The IPKat has been contacted by a European patent attorney working for a large company, who is keen to find out what the IPKat's readership thinks of a potential licensing issue that many may not yet have considered will even be a problem. He says (with some minor IPKat editing):
"It's not often that I see US patent law mentioned in the IPKat, but I wonder if your readership are aware of the recent US CAFC case "Transcore" [available here, and with commentary from Patently-O here], which could have important ramifications for patentees, licensors and licensees alike, at least in the USA, and perhaps in Europe too.The IPKat cannot see any effective difference between a covenant not to sue and a licence. Like other legally complex areas, however, he also suspects that the devil is always in the actual detail of any agreement. He would be interested to see what his readers think. Is there any effective difference? If so, would it stand up in a European court?
The Court effectively held that a previous "covenant not to sue" clause (sometimes called a "non-assert") in an agreement between Transcore and a supplier effectively barred Transcore from suing a downstream recipient of transcore patented technology under its patents.
In effect, the covenant not to sue was held to be no different than a patent license, and hence the sale by the supplier was "authorised" and the patents were then "exhausted" (following Quanta - a US Supreme Court ruling last year reaffirming the long established principle of patent exhaustion following an authorised sale).
Interestingly, the Court in Transcore based its analysis on the fact that "the grant of a patent does not provide the patentee with an affirmative right to practice the patent but merely the right to exclude, see 35 USC S154(a)(1)"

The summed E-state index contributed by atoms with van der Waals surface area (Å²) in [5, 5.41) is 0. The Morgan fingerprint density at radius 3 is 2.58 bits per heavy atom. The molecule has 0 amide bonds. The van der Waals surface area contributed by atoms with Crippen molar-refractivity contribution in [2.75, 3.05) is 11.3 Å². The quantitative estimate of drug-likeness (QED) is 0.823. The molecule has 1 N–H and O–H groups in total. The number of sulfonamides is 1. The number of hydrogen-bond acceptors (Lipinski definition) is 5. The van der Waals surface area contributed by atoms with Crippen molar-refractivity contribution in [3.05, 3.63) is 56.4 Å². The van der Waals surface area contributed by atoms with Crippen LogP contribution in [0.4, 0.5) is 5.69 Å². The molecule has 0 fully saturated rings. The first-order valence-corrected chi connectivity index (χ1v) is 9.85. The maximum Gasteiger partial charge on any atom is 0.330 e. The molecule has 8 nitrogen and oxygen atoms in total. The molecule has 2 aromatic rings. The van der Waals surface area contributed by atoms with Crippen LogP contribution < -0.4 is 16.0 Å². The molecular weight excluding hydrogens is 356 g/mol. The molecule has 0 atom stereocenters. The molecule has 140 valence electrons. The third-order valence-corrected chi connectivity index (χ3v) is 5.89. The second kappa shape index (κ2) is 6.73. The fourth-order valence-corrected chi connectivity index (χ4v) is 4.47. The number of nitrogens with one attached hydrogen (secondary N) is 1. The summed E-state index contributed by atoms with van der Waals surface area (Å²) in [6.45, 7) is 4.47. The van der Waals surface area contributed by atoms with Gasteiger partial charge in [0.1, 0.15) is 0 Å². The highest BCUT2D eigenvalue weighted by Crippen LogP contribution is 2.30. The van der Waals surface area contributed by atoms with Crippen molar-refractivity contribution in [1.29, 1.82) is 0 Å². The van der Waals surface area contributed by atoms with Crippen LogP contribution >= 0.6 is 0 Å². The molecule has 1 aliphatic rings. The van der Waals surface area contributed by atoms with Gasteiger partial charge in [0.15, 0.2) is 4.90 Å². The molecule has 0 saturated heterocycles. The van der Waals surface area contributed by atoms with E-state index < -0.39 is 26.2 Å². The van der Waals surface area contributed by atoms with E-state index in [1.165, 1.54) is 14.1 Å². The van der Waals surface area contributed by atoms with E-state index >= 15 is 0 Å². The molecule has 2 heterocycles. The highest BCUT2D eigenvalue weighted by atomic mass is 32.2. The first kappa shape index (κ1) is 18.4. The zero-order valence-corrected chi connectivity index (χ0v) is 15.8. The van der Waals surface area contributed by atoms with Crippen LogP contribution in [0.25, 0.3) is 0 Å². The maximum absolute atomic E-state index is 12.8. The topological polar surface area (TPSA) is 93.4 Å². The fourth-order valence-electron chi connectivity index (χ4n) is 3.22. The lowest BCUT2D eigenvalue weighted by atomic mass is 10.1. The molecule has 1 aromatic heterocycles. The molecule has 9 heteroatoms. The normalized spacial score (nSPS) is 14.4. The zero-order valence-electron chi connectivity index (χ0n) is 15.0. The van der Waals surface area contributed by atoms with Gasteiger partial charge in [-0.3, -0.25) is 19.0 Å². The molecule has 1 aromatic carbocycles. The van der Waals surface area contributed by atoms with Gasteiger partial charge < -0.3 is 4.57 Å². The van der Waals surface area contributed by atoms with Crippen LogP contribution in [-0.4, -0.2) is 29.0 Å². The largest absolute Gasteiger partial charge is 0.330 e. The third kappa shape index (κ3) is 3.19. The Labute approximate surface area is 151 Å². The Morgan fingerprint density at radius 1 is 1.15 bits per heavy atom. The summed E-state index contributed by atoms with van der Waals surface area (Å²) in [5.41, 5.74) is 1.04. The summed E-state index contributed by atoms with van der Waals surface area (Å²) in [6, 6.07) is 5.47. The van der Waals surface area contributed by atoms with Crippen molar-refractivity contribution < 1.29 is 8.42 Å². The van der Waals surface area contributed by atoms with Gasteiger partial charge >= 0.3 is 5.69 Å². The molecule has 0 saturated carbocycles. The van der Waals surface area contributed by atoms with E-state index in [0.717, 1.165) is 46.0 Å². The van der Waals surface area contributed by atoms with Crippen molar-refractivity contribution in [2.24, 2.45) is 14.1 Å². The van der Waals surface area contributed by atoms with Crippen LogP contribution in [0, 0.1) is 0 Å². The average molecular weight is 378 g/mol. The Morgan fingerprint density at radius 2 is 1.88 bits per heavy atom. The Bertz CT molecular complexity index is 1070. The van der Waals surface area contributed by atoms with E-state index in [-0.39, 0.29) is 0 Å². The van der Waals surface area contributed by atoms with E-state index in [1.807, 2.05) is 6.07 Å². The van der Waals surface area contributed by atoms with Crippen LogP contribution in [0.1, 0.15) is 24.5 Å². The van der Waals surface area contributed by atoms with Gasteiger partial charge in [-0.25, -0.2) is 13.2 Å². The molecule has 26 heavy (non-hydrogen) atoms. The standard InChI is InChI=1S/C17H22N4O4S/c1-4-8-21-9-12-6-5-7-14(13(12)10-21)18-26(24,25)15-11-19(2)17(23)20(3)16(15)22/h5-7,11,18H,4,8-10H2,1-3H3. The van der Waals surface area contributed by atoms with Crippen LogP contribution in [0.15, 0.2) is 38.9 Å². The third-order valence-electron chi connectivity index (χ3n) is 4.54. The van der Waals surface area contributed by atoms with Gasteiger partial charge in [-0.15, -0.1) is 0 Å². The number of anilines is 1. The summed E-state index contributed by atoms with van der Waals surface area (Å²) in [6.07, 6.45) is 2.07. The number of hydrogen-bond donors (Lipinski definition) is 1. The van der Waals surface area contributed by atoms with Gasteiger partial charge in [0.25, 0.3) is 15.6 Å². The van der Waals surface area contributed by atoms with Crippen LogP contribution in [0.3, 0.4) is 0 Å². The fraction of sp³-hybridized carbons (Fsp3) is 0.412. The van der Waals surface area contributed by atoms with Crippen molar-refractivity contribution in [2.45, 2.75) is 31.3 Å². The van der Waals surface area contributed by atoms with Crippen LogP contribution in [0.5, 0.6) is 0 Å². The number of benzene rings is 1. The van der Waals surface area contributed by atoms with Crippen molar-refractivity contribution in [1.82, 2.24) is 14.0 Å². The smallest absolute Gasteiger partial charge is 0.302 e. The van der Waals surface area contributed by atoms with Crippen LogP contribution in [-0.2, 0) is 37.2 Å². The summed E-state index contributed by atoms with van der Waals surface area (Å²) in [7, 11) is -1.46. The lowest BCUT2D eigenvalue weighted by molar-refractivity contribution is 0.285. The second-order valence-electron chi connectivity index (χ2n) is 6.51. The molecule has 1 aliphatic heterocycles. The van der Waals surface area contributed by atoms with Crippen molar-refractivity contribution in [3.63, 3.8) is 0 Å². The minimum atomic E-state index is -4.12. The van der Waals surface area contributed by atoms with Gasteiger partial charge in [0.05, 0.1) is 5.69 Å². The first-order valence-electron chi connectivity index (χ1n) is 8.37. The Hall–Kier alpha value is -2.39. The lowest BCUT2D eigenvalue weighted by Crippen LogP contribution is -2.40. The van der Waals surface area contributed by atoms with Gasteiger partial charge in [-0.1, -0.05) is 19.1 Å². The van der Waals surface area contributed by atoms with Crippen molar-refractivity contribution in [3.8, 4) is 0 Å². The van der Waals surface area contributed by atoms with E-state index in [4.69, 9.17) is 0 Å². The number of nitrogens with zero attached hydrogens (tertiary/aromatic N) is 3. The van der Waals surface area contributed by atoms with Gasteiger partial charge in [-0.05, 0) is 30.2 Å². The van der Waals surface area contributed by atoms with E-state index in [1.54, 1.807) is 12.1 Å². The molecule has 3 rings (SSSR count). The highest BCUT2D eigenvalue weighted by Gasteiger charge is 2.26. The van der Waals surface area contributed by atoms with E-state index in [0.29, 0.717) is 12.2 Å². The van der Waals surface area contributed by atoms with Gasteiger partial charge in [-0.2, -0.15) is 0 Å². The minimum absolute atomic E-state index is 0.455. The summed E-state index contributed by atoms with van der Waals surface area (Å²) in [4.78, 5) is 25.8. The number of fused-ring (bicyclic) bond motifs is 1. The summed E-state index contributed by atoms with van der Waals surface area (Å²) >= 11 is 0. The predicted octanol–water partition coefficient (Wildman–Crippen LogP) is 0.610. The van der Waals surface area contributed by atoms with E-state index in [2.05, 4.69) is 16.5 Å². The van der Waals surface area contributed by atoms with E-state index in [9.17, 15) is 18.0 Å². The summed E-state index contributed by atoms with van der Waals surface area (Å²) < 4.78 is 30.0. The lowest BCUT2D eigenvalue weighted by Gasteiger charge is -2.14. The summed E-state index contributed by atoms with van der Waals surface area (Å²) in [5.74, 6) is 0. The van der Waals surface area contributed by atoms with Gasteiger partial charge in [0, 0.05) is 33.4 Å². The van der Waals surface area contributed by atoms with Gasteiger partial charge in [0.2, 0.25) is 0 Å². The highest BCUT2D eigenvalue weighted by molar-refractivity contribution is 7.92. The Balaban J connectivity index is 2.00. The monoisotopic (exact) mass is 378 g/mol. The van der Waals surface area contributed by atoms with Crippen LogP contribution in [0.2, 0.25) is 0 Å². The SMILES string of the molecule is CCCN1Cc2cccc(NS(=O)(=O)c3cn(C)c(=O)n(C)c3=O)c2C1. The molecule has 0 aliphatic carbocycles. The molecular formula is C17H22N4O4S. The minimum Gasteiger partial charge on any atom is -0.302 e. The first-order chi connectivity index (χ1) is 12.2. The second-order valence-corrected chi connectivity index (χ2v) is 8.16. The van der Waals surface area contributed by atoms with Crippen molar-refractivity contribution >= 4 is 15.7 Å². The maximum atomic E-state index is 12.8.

In the USA at least now, any perceived difference between a non-assert or covenant not to sue and a bare explicit patent license would appear to be one of form, and not substance, which could have rather large consequences for patent licensing houses and the like.
The question for the Kats and their readership is whether European patent law effectively grants the same "negative monopoly", and whether we (and our clients) would be wise to take heed of the principles in Transcore?
For instance, I note that whilst section 60 of the UK Patents Act is not worded in the same way as the US code, it is based on the EPC, which in turn takes from the Community Patent Convention (which, whilst not in force is sometimes referred to by european Judges to aid interpretation). Interestingly, both TRIPS Article 28 and Article 25 of the CPC explicitly state that the only right a patentee is granted is the right to "prevent" others from making, using and so on. Therefore, it may be that any perception that a "covenant not to sue" clause is not a grant of a patent license is moot in Europe too (or perhaps it always was)."